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Mark Zuckerberg’s New Year’s resolution is to do his job

Oliver Staley
By Oliver Staley

Culture & lifestyle editor

From our Obsession

Modern Leadership

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At the beginning of every year since 2009, Facebook CEO Mark Zuckerberg has set an ambitious challenge for himself. They’ve ranged from starting to learn Mandarin to eating only animals he’s killed himself.

While some of those goals—notably last year’s 50-state listening tour—may have had some ancillary benefit to Facebook, they could all be filed under “self improvement,” and there was something laudable about a Silicon Valley founder who saw goals outside of his company as worth achieving.

No longer.

Zuckerberg’s 2018 goal is to fix Facebook. In a post on the site today (Jan. 4), he noted the serious challenges facing the company—notably abusive postings and the interference of foreign nations, i.e. Russia—and resolved to spend the year attending to them. “My personal challenge for 2018 is to focus on fixing these important issues,” he posted.

For critics of Facebook, and anyone who worries about Russia’s exploitation of the site in the 2016 US elections, this is surely good news. And while Facebook investors don’t have much to complain about, they’re probably happy that the CEO is in the office, and not wandering the backroads of Wisconsin, discovering America.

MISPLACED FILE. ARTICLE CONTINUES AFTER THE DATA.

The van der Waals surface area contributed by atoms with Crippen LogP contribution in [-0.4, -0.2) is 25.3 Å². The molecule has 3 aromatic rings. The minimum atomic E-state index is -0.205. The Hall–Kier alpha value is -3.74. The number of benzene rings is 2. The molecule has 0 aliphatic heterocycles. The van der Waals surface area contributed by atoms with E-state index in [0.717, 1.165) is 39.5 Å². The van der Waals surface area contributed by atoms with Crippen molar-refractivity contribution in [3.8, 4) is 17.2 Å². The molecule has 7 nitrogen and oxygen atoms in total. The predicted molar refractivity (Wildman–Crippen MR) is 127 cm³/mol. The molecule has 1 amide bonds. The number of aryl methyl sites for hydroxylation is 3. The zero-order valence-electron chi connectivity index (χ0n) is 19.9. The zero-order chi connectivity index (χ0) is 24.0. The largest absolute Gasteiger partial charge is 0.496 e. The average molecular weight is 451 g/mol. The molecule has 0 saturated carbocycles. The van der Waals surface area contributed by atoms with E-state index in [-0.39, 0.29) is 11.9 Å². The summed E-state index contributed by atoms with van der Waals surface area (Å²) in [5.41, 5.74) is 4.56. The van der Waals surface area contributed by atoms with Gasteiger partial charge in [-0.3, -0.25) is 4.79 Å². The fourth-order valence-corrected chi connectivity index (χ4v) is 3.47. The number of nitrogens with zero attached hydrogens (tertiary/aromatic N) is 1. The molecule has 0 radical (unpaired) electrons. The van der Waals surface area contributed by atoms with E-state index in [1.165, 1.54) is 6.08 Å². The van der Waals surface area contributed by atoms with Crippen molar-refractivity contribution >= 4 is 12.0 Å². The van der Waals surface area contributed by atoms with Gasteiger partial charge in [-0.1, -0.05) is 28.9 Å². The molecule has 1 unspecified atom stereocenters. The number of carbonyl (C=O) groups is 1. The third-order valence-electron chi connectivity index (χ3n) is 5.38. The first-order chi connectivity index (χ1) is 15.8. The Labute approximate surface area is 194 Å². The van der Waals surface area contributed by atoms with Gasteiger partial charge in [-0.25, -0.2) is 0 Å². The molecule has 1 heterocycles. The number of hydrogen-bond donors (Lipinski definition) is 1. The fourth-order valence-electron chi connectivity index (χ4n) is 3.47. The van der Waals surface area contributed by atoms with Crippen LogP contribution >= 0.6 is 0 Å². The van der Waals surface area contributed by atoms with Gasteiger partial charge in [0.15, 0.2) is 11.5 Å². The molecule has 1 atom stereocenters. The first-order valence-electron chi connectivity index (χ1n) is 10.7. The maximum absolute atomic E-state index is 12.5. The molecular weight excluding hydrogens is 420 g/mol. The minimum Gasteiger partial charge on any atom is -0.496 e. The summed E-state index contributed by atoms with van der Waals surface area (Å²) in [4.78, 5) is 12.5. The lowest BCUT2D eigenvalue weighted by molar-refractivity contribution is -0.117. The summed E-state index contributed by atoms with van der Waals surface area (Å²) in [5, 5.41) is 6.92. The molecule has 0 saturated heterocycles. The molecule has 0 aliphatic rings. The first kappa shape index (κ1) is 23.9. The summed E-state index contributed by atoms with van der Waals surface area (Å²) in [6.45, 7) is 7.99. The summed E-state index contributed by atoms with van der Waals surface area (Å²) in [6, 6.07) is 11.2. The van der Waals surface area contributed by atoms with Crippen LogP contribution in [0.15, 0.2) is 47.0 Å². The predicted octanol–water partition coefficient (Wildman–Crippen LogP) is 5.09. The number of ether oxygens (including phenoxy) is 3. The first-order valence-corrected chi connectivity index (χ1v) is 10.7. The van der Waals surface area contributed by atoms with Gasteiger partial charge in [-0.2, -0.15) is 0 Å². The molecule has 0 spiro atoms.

But there’s something less then inspiring about a New Year’s resolution that is, in essence, a pledge to do your job. After all, isn’t fixing Facebook what Mark Zuckerberg is paid to do? And wouldn’t he spend 2018 devoted to these issues, even if he decided this was also the year he’d finally learn to play the sitar, as well?

In his post, Zuckerberg acknowledges this year’s goal isn’t like those of past years:

This may not seem like a personal challenge on its face, but I think I’ll learn more by focusing intensely on these issues than I would by doing something completely separate. These issues touch on questions of history, civics, political philosophy, media, government, and of course technology. I’m looking forward to bringing groups of experts together to discuss and help work through these topics.

While convening symposia to discuss the burning issues facing the company is admirable, maybe even enviable, it’s not clear Zuckerberg will find his new approach to personal challenge very satisfying.

Stepping away is good for our health—both mental and physical—and side projects can be creatively nourishing, and he will loose those benefits if his side project is his main project. Meanwhile, if the science about goal setting and achievement is any indication, he’s likely to fail.  The idea of setting a broad, nebulous goal, without a clearly defined endpoint, is counter to what we know about setting New Year’s resolutions. If you want to achieve them, resolutions should be specific, measurable, and achievable.

Ultimately, Zuckerberg’s declaration sounds more like an attempt to convince the public that he’s serious about curing what ails Facebook. Hopefully he’ll still find time to disconnect from work while he does it.

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